w the 911 rsr posted the vent is quite big - no side rads on this car so there is one big front rad and opening to match. not sure what is up here; i think the way it is set up (airflow back at an angle vs directed straight up for downforce) i think they are looking to actually shorten the travel distance of the upper airflow - for all intents the nose of the car is shorter. lots of trade-offs here that i presume they have addressed - the bigger front rad i presume creates more air resistance than a smoother shape, and the increased airflow over the top of the car (vs slamming the air straight upwards) will increase lift (although not as much as the travel distance has been shortened) but reduce air resistance.

this additional airflow over the top of the car interacts with what is hanging off the back; again downforce vs lift. a big wing hanging off the back will create downforce, while a 'spoiler' (gurney flap?) is designed to kill airflow; creates dead air in front of it which forces the airflow over the top of the car to delaminate from the car and kill the lift effect. this delamination takes work, however, too much and you increase the energy required to push the car through the air. of course a wing and a spoiler work in conjunction; spoiler has to be in clean air to work.

final thought would be to tune the car to the track you are on; are you going so fast that the aero aides are slowing you down (ie,, a rear wing takes more force to push through the air as speed increases)? or is it a more technical track with lots of turning where you want mega downforce at the expense of top speed?

regardless, i wouldn't be afraid of playing w aero; faster is faster or it isn't. and if you increase downforce on the front such that your rear now feels too loose, don't devolve, just pin the rear down better.
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Old 01-29-2020, 03:22 PM   #18
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Here's a link to where Fred posted his basic Boxster aero at 180 kph.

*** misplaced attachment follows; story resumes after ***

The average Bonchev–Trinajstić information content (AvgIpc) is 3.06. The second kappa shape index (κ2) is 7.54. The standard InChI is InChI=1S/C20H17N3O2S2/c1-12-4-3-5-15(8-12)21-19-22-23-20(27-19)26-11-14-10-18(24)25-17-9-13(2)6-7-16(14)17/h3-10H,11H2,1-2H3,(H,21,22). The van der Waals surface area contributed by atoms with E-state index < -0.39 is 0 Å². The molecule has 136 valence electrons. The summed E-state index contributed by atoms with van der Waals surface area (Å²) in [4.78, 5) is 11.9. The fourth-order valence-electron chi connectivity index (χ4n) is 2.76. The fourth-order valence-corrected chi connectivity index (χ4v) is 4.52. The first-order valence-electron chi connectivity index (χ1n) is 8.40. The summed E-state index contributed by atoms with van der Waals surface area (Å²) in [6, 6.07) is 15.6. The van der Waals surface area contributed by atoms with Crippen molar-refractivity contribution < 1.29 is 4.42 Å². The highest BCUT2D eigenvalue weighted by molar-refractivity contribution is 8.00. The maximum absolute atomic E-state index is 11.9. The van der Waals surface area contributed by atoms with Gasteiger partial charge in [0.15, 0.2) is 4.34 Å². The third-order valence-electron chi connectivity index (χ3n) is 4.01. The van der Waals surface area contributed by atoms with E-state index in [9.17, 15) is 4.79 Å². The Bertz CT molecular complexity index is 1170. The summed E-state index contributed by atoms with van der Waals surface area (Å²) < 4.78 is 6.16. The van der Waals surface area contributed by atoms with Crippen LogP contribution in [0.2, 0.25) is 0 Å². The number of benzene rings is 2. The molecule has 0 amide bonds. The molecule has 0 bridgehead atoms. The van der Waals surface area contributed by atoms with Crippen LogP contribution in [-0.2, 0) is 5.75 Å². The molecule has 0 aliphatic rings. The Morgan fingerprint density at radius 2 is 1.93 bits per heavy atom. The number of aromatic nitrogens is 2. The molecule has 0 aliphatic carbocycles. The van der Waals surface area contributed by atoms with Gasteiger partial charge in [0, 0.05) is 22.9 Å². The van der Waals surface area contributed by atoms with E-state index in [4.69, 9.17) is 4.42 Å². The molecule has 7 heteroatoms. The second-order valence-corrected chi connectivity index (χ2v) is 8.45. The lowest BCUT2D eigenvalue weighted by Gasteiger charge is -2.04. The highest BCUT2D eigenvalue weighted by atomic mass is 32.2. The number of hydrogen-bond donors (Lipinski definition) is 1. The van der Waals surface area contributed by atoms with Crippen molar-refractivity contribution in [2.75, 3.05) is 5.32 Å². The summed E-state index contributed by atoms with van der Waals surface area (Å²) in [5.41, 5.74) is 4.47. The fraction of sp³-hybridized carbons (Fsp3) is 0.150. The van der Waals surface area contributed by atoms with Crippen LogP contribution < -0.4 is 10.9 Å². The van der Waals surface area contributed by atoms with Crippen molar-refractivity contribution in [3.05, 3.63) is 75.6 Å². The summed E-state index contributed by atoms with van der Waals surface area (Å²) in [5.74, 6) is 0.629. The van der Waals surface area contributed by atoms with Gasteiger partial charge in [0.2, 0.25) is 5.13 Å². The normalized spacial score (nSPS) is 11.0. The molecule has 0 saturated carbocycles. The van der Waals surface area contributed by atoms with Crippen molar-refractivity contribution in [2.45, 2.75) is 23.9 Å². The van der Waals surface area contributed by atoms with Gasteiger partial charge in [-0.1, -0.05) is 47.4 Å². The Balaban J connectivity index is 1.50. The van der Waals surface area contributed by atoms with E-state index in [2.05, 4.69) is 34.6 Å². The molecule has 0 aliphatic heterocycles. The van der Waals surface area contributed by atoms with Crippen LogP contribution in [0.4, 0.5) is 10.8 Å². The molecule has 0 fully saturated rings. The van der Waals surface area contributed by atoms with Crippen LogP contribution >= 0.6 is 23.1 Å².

https://www.flickr.com/photos/gtcollection/with/32589573982/
Although it's the stock aero, its a good starting point to see where you want to adjust the flow. Center-line cross section of Speed, Density, Pressure, and Turbulence. Just be mindful that as you bend or compress the air, you add more drag.

Edit: *Deleted the pics, they're at the link and posting them all felt like it cluttered up the thread.
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Old 01-29-2020, 04:26 PM   #19
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Quote:
so - downforce *and* reduction in lift. two things happening here.

original centre rad is tilted down; air passes through rad and is deflected down and under the car. this creates upforce (ditto the side rads which deflect air downwards; good diy on pelican about how to vent your wheel well liners to introduce air into the wheel well instead).

this also introduces air under the car which creates lift. car is shaped a bit like an airfoil; air traveling under the car follows a straight line, while air traveling over the car follows a curved, longer path. since the air all has to finish at the same place at the back of the car then the air traveling over the car has to move faster. pv = nrt so this air is less dense and creates a low pressure area above the car - lift. the more air moving under the car and the move lift is created. this is the reason for splitters and side skirts - to limit this air. this is also the reason for rear diffusers - to extend the travel distance of the air under the car and reduce the lift effect; a big enough gain that the latest porsche 911 rsr is mid-engined - to make more room for the diffuser.